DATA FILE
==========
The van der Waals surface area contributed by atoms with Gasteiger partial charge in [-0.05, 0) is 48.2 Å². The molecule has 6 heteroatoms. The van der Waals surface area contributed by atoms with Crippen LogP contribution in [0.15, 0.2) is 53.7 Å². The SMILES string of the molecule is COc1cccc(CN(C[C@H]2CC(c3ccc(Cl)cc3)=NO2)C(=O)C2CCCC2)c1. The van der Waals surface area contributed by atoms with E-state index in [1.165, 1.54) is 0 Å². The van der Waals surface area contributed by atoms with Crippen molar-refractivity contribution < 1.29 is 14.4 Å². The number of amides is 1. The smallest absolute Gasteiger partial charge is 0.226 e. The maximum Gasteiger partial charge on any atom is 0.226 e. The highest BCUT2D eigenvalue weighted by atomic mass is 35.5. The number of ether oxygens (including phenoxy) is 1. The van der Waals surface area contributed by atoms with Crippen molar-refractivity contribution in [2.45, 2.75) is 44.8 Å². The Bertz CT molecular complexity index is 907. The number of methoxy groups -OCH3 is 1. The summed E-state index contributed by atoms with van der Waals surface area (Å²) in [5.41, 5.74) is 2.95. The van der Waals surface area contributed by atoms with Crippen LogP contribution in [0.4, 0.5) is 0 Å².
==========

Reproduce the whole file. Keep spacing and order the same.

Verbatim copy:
The van der Waals surface area contributed by atoms with Gasteiger partial charge in [-0.05, 0) is 48.2 Å². The molecule has 6 heteroatoms. The van der Waals surface area contributed by atoms with Crippen LogP contribution in [0.15, 0.2) is 53.7 Å². The SMILES string of the molecule is COc1cccc(CN(C[C@H]2CC(c3ccc(Cl)cc3)=NO2)C(=O)C2CCCC2)c1. The van der Waals surface area contributed by atoms with E-state index in [1.165, 1.54) is 0 Å². The van der Waals surface area contributed by atoms with Crippen molar-refractivity contribution < 1.29 is 14.4 Å². The number of amides is 1. The smallest absolute Gasteiger partial charge is 0.226 e. The maximum Gasteiger partial charge on any atom is 0.226 e. The highest BCUT2D eigenvalue weighted by atomic mass is 35.5. The number of ether oxygens (including phenoxy) is 1. The van der Waals surface area contributed by atoms with Crippen molar-refractivity contribution in [2.45, 2.75) is 44.8 Å². The Bertz CT molecular complexity index is 907. The number of methoxy groups -OCH3 is 1. The summed E-state index contributed by atoms with van der Waals surface area (Å²) in [5.41, 5.74) is 2.95. The van der Waals surface area contributed by atoms with Crippen LogP contribution in [0.4, 0.5) is 0 Å².